Protection, theft and vandalism of Mona Lisa paintings
After the French Revolution, the painting was moved to the Louvre, but spent a short time in Napoleon’s bedroom (d. 1821) in the Tuileries Palace. The Mona Lisa is not widely known outside the art world, but in the 1860s, some French intellectuals began to refer to it as a masterpiece of Renaissance painting. During the Franco-Prussian War (1870–1871), the painting was moved from the Louvre to the Brest Arsenal.
In 1911, the painting was still not popular with the common people. On August 21, 1911, the painting was stolen from the Louvre. The painting was first passed the following day by the painter Louis Béroud.
After confusion as to whether the painting was photographed somewhere, the Louvre was closed for a week for investigation. French poet Guillaume Apollinaire was suspected and arrested and imprisoned. Apollinaire involved his friend Pablo Picasso, who was brought in for questioning. Both were later released.
Who was the perpetrator of the theft?
The real culprit was Louvre employee Vincenzo Peruggia, who helped build the painting’s glass case. He commits the theft by entering the building at regular hours, hiding in a broom closet, and walking out with the painting hidden under his coat after the museum closes.
Peruggia was an Italian patriot who believed that Leonardo’s paintings should be returned to Italian museums. Peruggia may have been motivated by a colleague whose original copy would increase in value significantly after the painting’s theft. After keeping the Mona Lisa in his apartment for two years, Peruggia grew impatient and was caught when he attempted to sell it to Giovanni Poggi, director of the Uffizi Gallery in Florence. It was exhibited in the Uffizi Gallery for over two weeks and returned to the Louvre on January 4, 1914. Peruggia served six months in prison for the crime and was praised for its patriotism in Italy.
A year after the theft
A year after the theft, Saturday Evening Post journalist Karl Decker named a suspect accomplice named Eduardo de Valfierno, who claimed to be the mastermind behind the theft. Forger Yves Chaudron was supposed to make six copies of the painting for sale in the US while hiding its original location. Decker published the story of this theft in 1932.
During World War II, it was moved again from the Louvre and taken first to the Château d’Amboise, then to the Loc-Dieu Abbey and Château de Chambord, then finally to the Ingres Museum in Montauban.
Installation of bullet-proof glass on the Mona Lisa painting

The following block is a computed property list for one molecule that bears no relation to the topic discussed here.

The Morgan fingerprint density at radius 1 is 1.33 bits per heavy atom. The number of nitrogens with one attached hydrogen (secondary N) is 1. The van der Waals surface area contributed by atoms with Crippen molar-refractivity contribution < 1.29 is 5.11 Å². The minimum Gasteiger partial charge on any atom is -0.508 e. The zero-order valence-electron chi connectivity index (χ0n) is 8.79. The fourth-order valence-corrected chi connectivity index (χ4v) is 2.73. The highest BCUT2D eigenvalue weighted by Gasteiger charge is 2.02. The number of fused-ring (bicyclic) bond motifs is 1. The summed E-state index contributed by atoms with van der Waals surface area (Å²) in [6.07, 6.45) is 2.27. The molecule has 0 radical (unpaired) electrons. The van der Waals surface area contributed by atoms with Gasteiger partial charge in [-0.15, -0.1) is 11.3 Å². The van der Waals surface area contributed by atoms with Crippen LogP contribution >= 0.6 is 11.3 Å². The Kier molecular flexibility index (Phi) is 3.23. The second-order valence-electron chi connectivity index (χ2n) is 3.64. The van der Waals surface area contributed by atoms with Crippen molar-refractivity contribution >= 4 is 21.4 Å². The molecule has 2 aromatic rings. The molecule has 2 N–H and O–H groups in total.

On December 30, 1956, Bolivian Ugo Ungaza Villegas threw a stone at the Mona Lisa while it was on display at the Louvre. He did so with such force that it shattered the glass case and removed a speck of pigment near the left elbow. The painting was protected by glass because years earlier a man who claimed to be in love with the painting had cut it with a razor and tried to steal it.
Since then, bullet-proof glass has been used to protect paintings from further attack. Subsequently, on April 21, 1974, while the painting was on display at the Tokyo National Museum, a woman sprayed it with red paint in protest at the museum’s failure to provide access for persons with disabilities. On August 2, 2009, a Russian woman, distraught at being denied her French citizenship, threw a teacup at ceramics purchased at the Louvre; the ship shattered against the glass. In either case, the painting is not damaged.
In recent decades, the painting has been temporarily moved to accommodate the renovation of the Louvre on three occasions: between 1992 and 1995, from 2001 to 2005, and again in 2019. A new queuing system introduced in 2019 reduces the amount of time visitors to the museum spend. to queue to see the painting. After passing through the queue, a group of people had about 30 seconds to view the painting.
At the beginning of the 21st century, the French scientist Pascal Cotte hypothesized about portraits hidden beneath the surface of paintings. He analyzed paintings at the Louvre with reflective light technology starting in 2004, and produced circumstantial evidence for his theory.
Cotte acknowledged that his investigations were only conducted to support his hypothesis and should not be taken as conclusive evidence. The underlying portrait looks like a model looking sideways, and has no flanking columns, but it doesn’t fit the historical description of the painting.
Both Vasari and Gian Paolo Lomazzo describe the subject as smiling, unlike the subject in the portrait Cotte expected. In 2020, Cotte published a study stating that canvas was underdrawing, which appears to have been removed from the preparatory drawing by depositing charcoal in tiny holes.